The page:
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Developments speed investment casting.

With roots in the "lost wax" process practiced since the Bronze Age, investment casting has been around a long time. Now the modern process, used to produce near-net shape metal parts ranging from turbine blades to golf club heads, is benefiting from such current technologies as CAD/CAM and rapid prototyping.

Researchers at government labs, universities, and in industry are integrating the new technologies, reducing the time needed to design parts and produce the ceramic molds used in the process from months to as little as one week.

At Sandia National Laboratories, Albuquerque, NM, for example, scientists Frank J Zanner and Michael C Maguire are heading up the FastCast program. The goal is to reduce the time needed to produce high-quality investment castings by integrating not only rapid prototyping but solid modeling and casting simulation technologies. The researchers are "trying to build a 'toolkit' that people can use to design investment cast parts quickly and right the first time," says Mr Zanner. The program will incorporate empirical knowledge about the finer points of investment casting--such as gating and risering to achieve desired solidification rates and casting microstructure--in a "knowledge base" that will be essentially transparent to users, he adds.

Working along the same lines is Soligen Inc, Northridge, CA, which is developing direct shell production casting (DSPC) technology based on a three-dimensional printing technique developed at Massachusetts Institute of Technology. Soligen's first alpha test unit was installed at Sandia earlier this year and has already been used to make parts. Two other alpha units also have been sold and shipped.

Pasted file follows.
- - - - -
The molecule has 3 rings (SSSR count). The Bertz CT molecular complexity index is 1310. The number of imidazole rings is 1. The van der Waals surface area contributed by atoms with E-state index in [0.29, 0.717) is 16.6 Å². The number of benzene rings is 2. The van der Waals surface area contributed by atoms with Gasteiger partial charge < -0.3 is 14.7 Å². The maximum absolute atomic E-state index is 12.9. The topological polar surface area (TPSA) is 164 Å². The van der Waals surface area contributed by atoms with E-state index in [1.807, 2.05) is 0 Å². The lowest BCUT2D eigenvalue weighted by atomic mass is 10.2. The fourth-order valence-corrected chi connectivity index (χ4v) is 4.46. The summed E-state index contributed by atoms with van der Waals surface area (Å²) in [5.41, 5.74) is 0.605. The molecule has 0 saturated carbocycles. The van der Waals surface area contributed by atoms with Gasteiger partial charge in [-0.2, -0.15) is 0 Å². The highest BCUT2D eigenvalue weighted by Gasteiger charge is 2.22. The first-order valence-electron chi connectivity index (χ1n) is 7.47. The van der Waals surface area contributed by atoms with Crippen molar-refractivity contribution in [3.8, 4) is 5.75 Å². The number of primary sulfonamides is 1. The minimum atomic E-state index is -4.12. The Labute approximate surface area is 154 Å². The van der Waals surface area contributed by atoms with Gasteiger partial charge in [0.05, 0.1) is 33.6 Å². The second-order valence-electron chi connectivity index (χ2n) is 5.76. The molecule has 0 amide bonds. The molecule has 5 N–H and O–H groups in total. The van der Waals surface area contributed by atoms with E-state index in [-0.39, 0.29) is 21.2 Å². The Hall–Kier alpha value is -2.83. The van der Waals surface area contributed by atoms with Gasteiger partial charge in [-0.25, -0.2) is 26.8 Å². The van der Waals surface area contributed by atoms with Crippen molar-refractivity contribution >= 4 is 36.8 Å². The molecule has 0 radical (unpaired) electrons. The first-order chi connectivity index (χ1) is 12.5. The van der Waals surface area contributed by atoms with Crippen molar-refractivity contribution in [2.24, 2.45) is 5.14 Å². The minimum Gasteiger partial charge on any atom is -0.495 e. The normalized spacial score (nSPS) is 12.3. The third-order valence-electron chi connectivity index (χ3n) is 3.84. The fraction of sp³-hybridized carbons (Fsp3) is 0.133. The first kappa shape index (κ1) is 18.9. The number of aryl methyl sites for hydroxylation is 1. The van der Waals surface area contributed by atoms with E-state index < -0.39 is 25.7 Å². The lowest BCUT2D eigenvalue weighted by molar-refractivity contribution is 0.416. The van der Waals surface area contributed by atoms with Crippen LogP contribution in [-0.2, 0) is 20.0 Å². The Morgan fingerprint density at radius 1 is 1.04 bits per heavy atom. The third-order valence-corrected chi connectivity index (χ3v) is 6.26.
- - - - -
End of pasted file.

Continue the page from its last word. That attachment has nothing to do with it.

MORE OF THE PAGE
DSPC starts with a workstation and software that lets users generate a casting shell geometry directly from a CAD file of the part. A "tree" for casting multiple parts, complete with gates, runners, and pouring cup, is then designed on-screen.

The ceramic shell is built up layer by layer using three-dimensional printing. Proprietary software "slices" the design data into thin cross sections, and a print head similar to that of an ink-jet printer then sprays a binder on a thin layer of ceramic powder. Areas corresponding to the cross section are converted to solid ceramic, while unbound powder is removed and recycled.

The DSPC process can handle ceramic cores and lets users simulate casting on-screen to verify the shell design. Soligen says the process gets users "from art to part" in less than a week. In conventional investment casting, the tree would be fabricated by hand using wax, repeatedly dipped in ceramic slurry to form the mold, and fired to remove the wax before pouring. Time required to go from design to casting might range from about four weeks to several months.

3D Systems Inc, Valencia, CA, has developed another rapid prototyping process for investment casting, this one based on stereolithography. The Quickcast system uses "quasi-hollow" patterns created using stereolithography in conjunction with conventional investment casting techniques such as wax gating. The pattern is strong enough to withstand dipping to form the shell mold, but collapses on itself during firing of the shell at 1650F. The small amount of ash (30 micrograms/gram) left after the pattern burns out is removed, and the shell is ready for casting.

Quickcast is being used to make prototype parts at three foundries, and potential casting users can contact 3D Systems to have prototype patterns made using the process. The catch is that the parts must be cast by one of the three participating foundries.

For more information from Soligen Inc, circle 336. For more information from 3D Systems Inc, circle 337. For more information from Sandia, contact Frank J Zanner or Michael C Maguire; phone: 505/845-3085; fax: 505/845-3430.
COPYRIGHT 1993 Nelson Publishing
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Copyright 1993 Gale, Cengage Learning. All rights reserved.

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Title Annotation:Manufacturing Update
Publication:Tooling & Production
Date:Apr 1, 1993
Previous Article:Dial in for high production machining, accuracy.
Next Article:ISO 9000: the world quality standard.

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